New price standard for PC games
In the game price gallop, Call of Duty: Modern Warfare 2 is pushing ahead, the basic hull should cost 70 euros, with the addition of the Vault Edition it is already 100 euros. Sony have similar numbers in mind for The Last of Us Part 1. On the one hand, the standard edition is available for 79.99 euros, which contains the entire story of The Last of Us including the prologue chapter “Left Behind”. On the other hand, there is also a Digital Deluxe Edition, which offers a few other smaller features and therefore costs 10 euros more.
Not with me!
Okay, today’s games are much more complex overall, but the games can’t cost infinitely much either! Precisely because the games industry is not exactly starving and the surcharge does not necessarily go to the developer, who I would not begrudge it, but the upstream publisher swallows it. But butter by the fish – my last situation, in which I actually preferred to wait before I struck, was Dragonball Z Kakarot, also for 80 euros at the time of release. I’m really a fangirl, but it was just too much for me. But I could wait, so some time passed and I later bought it for 30 euros at the Steam sale. I was also extremely patient with Cyberpunk, which I had to be because I wasn’t up for the beta bugfest self-flagellation. I haven’t played it yet, but my expectations are still high! I’ll probably wait for the DLCs though. And there we have the salad: there’s hardly a game that’s completely finished when you buy it these days! Full price for a beta version? How about No! I don’t pay 80 or 40 or anything for that, I just wait for a playable status or just let it be!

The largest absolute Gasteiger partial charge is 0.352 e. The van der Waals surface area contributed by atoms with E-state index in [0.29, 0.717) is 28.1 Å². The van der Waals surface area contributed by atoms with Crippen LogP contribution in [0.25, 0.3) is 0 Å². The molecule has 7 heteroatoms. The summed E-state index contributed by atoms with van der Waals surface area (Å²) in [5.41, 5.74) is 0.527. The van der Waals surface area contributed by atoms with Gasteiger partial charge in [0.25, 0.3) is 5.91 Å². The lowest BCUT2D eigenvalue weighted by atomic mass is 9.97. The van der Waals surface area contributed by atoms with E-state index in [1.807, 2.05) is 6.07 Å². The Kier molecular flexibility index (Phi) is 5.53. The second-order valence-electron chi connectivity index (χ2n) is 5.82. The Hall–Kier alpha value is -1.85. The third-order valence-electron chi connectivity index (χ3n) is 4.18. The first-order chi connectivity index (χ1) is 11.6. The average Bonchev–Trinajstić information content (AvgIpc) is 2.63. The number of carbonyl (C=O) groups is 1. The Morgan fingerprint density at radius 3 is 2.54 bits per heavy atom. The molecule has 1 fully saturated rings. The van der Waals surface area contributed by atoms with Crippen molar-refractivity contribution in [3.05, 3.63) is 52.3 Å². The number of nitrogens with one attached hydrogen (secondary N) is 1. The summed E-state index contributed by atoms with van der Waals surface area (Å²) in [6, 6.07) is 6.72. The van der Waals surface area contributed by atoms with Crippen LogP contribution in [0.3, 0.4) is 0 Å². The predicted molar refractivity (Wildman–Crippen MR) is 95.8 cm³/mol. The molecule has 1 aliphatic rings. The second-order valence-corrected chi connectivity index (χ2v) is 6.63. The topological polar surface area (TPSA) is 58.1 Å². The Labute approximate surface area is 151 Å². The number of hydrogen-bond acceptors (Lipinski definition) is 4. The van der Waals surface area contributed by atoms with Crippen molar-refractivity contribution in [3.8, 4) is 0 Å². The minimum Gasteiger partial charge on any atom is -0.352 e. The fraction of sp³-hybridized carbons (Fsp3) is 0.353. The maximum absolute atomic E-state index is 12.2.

Everything used to be different
I’ll row back a few decades. In the “good old D-Mark days”. Of course, a game cost up to 140 marks and more. We all know the argument. But which finished PC or even console game was such a bugfest as Cyberpunk or the current Battlefield. Nobody should have allowed themselves such impertinence as nowadays. And which game with D-Mark prices came with a subscription model, an in-game shop or any other kind of compulsion to throw in more money?!
The times when you installed a game for Christmas and could start right away are long gone. So I buy a game, I’m keen to get started, but I crash for hours downloading it, no, because the loading bar grows slower than my houseplant. I’d better not start with additional paid content, which is usually also offered as an option. And all the flashing overlays and pop-ups that distract from the flow of the game. I consider the game subscriptions of the various stores to be one of the few good developments. This is a relatively cheap option if you want to test whether some games are even suitable for you and I don’t have to risk a grab bag at full price right away. But the package also has to be right. It’s only worth it for me if I want to play multiple titles. I also don’t feel the need to “own” every game. It’s enough to have played it through! I simply use several stores alternately. Stupid only if the subscription continues unused. It’s just a matter of organization! At least I’m sticking to my strategy of keeping my feet still for the time being, which has worked well for me so far.